Right around the time the Syrian refugee crisis was at the height of its media coverage in the US, I noticed a familiar kind of backlash on my newsfeed. Amidst the photos showing desperate throngs of people escaping with only their lives, between the articles imploring me to donate or explaining how I could help Syrian refugees, I saw another kind of plea: "Don't let them in."
I wasn't surprised by the politicians who were quick to go on record, justifying all the reasons the US could not or should not extend offers of asylum. However, I was a bit taken aback by the similarly swift response by several of my friends on social media. Suddenly memes were appearing on my feed, with messages such as "No Syrian Refugees Until ALL of Our Veterans are Off the Street. Hit 'LIKE/SHARE' if You Agree!"
In no time at all, I was reminded by multiple people of the pressing issues that "should" take precedence over the refugee crisis. Homelessness, unemployment, the war on terror—all of these were suggested as reasons why a person was simply unable to care about the thousands of uprooted families fleeing violence.
One of the enduring concepts of Facing History is that of the Universe of Obligation. Sociologist Helen Fein describes this as the circle of individuals and groups "toward whom obligations are owed, to whom rules apply, and whose injuries call for amends."
The argument to prioritize the suffering of some over others has really made me wonder, is there a "Compassion Cap"? Does showing concern for one issue leave a person unable to care about another matter? Is our “Universe of Obligation” a series of tightly drawn circles or an expansive space that includes all of humanity? When I’ve discussed this concept with my students, another way I’ve inquired into who is inside their universe of obligation is to simply ask, “Whose pain moves us to action?”
But feeling moved, or wanting, or knowing how to act are not the same. Students of history can get buried by the statistics presented in textbooks. Six million Jews killed in the Holocaust is so abstract to most high schoolers. Many voice sentiments along the lines of “That’s horrible, but I don’t know what I could have done about it.” It feels strikingly similar to the way some people in my news feed have reacted to the refugee crisis. “Gee, that’s terrible, but what does that have to do with me? Don’t we have enough problems to worry about already?”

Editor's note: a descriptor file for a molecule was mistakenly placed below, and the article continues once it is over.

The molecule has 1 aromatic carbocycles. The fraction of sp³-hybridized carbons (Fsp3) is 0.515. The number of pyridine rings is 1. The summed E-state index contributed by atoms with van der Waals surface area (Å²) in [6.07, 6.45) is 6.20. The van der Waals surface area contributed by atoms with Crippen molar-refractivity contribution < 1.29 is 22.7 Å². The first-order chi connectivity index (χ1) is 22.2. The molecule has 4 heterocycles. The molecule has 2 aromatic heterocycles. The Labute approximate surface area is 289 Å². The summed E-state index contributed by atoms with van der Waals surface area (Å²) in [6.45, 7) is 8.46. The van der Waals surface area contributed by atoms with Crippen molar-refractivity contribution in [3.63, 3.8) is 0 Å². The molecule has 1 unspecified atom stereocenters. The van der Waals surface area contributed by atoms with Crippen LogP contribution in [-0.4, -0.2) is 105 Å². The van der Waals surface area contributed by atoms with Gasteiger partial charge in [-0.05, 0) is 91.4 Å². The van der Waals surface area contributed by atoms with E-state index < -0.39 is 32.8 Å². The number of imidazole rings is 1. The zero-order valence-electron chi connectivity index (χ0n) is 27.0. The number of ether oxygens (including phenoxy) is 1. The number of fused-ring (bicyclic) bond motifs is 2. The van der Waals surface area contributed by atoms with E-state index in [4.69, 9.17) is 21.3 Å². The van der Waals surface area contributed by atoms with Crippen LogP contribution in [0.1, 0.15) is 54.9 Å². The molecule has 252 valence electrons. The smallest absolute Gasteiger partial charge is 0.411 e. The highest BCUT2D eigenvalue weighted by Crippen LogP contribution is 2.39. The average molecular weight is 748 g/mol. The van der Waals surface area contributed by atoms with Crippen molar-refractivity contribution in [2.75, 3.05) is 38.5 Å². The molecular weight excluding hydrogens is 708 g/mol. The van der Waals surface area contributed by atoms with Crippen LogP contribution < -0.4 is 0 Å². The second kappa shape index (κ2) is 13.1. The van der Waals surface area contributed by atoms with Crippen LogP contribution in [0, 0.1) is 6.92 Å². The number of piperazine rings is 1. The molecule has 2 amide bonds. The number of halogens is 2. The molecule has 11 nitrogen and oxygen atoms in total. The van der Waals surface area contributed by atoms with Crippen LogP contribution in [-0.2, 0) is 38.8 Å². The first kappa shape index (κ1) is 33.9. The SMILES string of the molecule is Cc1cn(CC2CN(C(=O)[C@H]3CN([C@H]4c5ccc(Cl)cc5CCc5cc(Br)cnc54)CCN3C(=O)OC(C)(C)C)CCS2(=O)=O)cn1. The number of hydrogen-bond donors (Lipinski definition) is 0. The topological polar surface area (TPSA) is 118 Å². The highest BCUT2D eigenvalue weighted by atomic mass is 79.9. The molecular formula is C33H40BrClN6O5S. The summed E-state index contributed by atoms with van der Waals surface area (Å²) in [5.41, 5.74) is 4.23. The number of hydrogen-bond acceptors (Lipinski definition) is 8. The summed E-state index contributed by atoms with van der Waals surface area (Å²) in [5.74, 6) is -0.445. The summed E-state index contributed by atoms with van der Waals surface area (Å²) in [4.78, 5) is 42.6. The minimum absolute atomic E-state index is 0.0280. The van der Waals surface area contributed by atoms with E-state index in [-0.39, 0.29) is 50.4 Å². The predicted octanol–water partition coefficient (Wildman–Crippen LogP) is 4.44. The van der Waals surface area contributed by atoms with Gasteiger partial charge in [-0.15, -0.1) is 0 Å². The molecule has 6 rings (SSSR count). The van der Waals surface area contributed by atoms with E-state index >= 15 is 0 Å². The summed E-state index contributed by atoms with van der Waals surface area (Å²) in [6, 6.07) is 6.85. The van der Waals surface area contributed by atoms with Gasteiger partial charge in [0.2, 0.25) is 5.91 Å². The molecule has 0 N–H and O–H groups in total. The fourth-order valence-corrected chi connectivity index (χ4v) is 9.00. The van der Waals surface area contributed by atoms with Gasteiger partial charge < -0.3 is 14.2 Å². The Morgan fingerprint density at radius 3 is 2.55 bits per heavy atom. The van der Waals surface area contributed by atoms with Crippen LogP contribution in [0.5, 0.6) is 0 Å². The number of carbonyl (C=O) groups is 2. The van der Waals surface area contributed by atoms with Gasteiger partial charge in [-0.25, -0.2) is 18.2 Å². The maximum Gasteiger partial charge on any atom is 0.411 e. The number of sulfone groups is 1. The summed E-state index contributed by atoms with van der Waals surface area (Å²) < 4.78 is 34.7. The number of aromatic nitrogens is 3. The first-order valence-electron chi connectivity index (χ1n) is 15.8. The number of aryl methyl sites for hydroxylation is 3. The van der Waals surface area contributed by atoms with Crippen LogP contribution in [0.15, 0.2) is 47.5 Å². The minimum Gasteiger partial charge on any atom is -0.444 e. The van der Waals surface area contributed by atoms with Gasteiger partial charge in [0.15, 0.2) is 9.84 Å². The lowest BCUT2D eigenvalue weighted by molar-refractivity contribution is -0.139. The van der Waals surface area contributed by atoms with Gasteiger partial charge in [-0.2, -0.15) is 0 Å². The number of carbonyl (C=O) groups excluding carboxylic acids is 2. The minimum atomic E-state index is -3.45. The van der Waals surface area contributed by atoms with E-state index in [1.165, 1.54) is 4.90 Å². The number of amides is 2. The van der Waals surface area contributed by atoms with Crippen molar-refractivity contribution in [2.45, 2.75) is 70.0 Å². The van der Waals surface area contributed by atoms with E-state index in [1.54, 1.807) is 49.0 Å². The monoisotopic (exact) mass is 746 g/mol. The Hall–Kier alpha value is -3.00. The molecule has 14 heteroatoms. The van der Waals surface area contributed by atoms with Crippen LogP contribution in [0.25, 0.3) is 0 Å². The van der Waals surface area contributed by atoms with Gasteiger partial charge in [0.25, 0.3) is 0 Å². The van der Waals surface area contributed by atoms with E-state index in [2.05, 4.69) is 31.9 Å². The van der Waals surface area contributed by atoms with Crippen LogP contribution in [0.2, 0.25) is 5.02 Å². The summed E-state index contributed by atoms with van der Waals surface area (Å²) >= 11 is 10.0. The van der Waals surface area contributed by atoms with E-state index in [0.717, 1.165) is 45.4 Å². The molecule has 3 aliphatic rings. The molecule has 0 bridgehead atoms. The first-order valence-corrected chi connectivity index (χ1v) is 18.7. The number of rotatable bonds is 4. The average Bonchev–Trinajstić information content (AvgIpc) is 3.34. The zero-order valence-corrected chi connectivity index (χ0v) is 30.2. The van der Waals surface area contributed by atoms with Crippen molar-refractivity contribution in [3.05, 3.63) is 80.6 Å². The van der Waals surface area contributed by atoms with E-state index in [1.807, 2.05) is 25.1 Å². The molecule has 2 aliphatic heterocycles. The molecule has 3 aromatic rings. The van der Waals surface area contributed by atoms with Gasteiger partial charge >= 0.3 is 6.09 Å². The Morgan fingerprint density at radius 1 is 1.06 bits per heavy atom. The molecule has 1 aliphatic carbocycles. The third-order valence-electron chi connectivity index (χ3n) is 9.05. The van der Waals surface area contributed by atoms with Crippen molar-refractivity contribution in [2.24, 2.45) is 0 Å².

When someone feels that the plight of others is too expansive and too overwhelming, how do we combat the resulting "psychic numbing" that manifests as lack of caring and inaction? A great resource that gets at the heart of this question is "The Reporter."
In "The Reporter," Nicholas Kristof reminds us that what moves us is not the data, not the numbers, but the single story. The multitude of cries from the suffering masses is somehow not heard as “loudly” as the sound of a solitary voice. What allows us to connect with others and their pain and their need for our help? Their individuality. It seems to be the thing that we recognize most in ourselves. At the core we see ourselves as unique and distinct beings, perhaps our deepest stirrings of empathy occur when we connect to another person on the individual level.
So is there is a “compassion cap”—a limit where our hearts are so full and our empathy so spent that we simply cannot give one more drop of caring to another person or another cause? Call me an idealist, but I don’t believe there is. When feeling overwhelmed with the magnitude of human sorrow, the answer for me is never to pan back, but to narrow in. Find the one person you can help, and start there.
What's your universe of obligation? Check out four different contexts for understanding the Universe of Obligation:
- Our revised digital version of Holocaust and Human Behavior
- Our unit, Universal Declaration of Human Rights
- Our lesson, Understanding the Global Refugee Crisis
- Our lesson, Defining Community: The Universe of Obligation